Worth the Trip?

Talk about a long trip.

A European spacecraft traveled for 10 years and some 4 billion miles and had to slingshot three times around Earth and once around Mars so it could work up enough speed to chase down a speeding comet with the rather challenging name of 67P/Churyumov-Gerasimenko.

Last Wednesday, the lander, called Philae — which is about the size of a washing machine — descended from the space probe which took it on its lengthy voyage and successfully managed to reach the icy, dusty surface of the comet, which itself travels at 41,000 mph. The landing required immense precision, as even the slightest error could have resulted in disaster.

Despite the fact that the thrusters that were meant to push it onto the surface and harpoons that would have anchored it to the comet failed to deploy properly, Philae bounced twice and landed on the comet.

Though the lander came to rest next to a cliff that blocked sunlight from its solar panels, it still managed to accomplish two tricky maneuvers Friday before running out of battery power: It drilled into the rocky surface and rotated itself to catch more sunlight.

This extraordinary mission stretched the limits of human ingenuity, and was yet another proof of the wisdom that Hashem has seen fit to entrust to man.

Yet even as those on earth marveled at the news of yet another breakthrough in space exploration, the time has come once again to question whether this $1.6 billion project is truly the most appropriate use of such an astronomical sum of money and human resources.

Space exploration has long fascinated people the world over. During the Cold War it was also a matter of national prestige, and the United States and the Soviet Union raced to be first to put a man on the moon.

Proponents of these efforts point to the many discoveries that were made — inadvertently or otherwise — by scientists working to further space exploration. Indeed, the long list of such inventions — from metals which are now used to make various types of medical tools, to an array of high-tech defense systems that help save lives of civilians and further military goals, to improving the accuracy of weather forecasting — is impressive.

This argument, however, rings hollow when one considers the fact that these vast sums of money — NASA’s total inflation-adjusted costs have topped $900 billion since its creation in 1958, and this doesn’t include the huge sums spent by the Soviets, the EU, and other countries — could have been directly applied to researching inventions in each of the aforementioned areas. While, ultimately, who invents what and when is decided in Heaven, it is very possible that the same inventions would have been discovered at much lower costs.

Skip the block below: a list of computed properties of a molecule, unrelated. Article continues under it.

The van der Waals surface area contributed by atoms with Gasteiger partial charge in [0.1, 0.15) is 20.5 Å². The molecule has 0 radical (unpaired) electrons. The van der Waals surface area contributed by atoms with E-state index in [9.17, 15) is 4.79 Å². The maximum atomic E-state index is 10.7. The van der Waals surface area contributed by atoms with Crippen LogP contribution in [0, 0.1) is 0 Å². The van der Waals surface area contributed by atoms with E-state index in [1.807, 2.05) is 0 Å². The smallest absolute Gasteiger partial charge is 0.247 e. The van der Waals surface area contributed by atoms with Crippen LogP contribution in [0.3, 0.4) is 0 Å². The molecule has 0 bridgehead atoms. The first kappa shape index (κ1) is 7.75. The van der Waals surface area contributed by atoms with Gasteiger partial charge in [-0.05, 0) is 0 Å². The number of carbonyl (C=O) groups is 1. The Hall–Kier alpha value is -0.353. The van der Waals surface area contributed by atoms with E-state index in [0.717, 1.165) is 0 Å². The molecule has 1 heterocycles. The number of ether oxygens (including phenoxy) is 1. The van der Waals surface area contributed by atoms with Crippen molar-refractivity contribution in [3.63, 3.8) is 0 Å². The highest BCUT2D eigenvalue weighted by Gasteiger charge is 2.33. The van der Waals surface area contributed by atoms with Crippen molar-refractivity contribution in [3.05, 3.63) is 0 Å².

After years of spectacular successes, as of late, NASA has been singularly unsuccessful in making positive headlines. While its new Orion spacecraft is now at the launch pad for next month’s test flight, that new spacecraft isn’t scheduled to carry astronauts until 2021.

Three years after the space shuttle program was finally retired, no replacement is in sight. Despite tension between the two countries, America has to depend on Putin’s Russia to get its astronauts to and from the International Space Station, at the hefty ticket price of $70 million per person, per trip.

Now it is the Europeans who, by landing a spacecraft on a speeding comet, are making history.

But can they really afford it?

According to a report by the Red Cross, much of Europe is plagued with poverty.  Millions of Europeans are lining up for food in soup kitchens, and formerly middle-class citizens are living in trailers, tents, railway stations or shelters for the homeless, hesitating to go to the Red Cross, Red Crescent and other organizations to ask for help.

Millions are affected by the worst economic crisis in six decades; a crisis that has seen people lose their jobs and homes, although they never imagined it could happen; a crisis which has made the poor even poorer.

There are now more than 43 million Europeans who do not get enough to eat each day. While $1.6 billion wouldn’t solve poverty in Europe, if that money had been used to create more jobs for the lower and middle classes, it would have made a real difference.

As the tragic saga of Malaysia Airlines Flight 370 proved, there is much about Earth that we know nothing about. Nine months after it disappeared without trace during a flight from Kuala Lumpur to Beijing with 239 people on board, no sign of the plane or its passengers has been located.

The search — which recommenced last month — was put on hold for four months so crews could map the seabed in the search zone. It seems that the current 23,000-square-mile search area, which lies about 1,100 miles west of Australia, was largely unknown to scientists before the mapping process began.

Rather than spend billions trying to learn about distant comets, it would cost far less to study the deep crevasses, mountains and volcanoes of the sea floor right here on Earth, and the extra money could be used to help countless suffering humans. n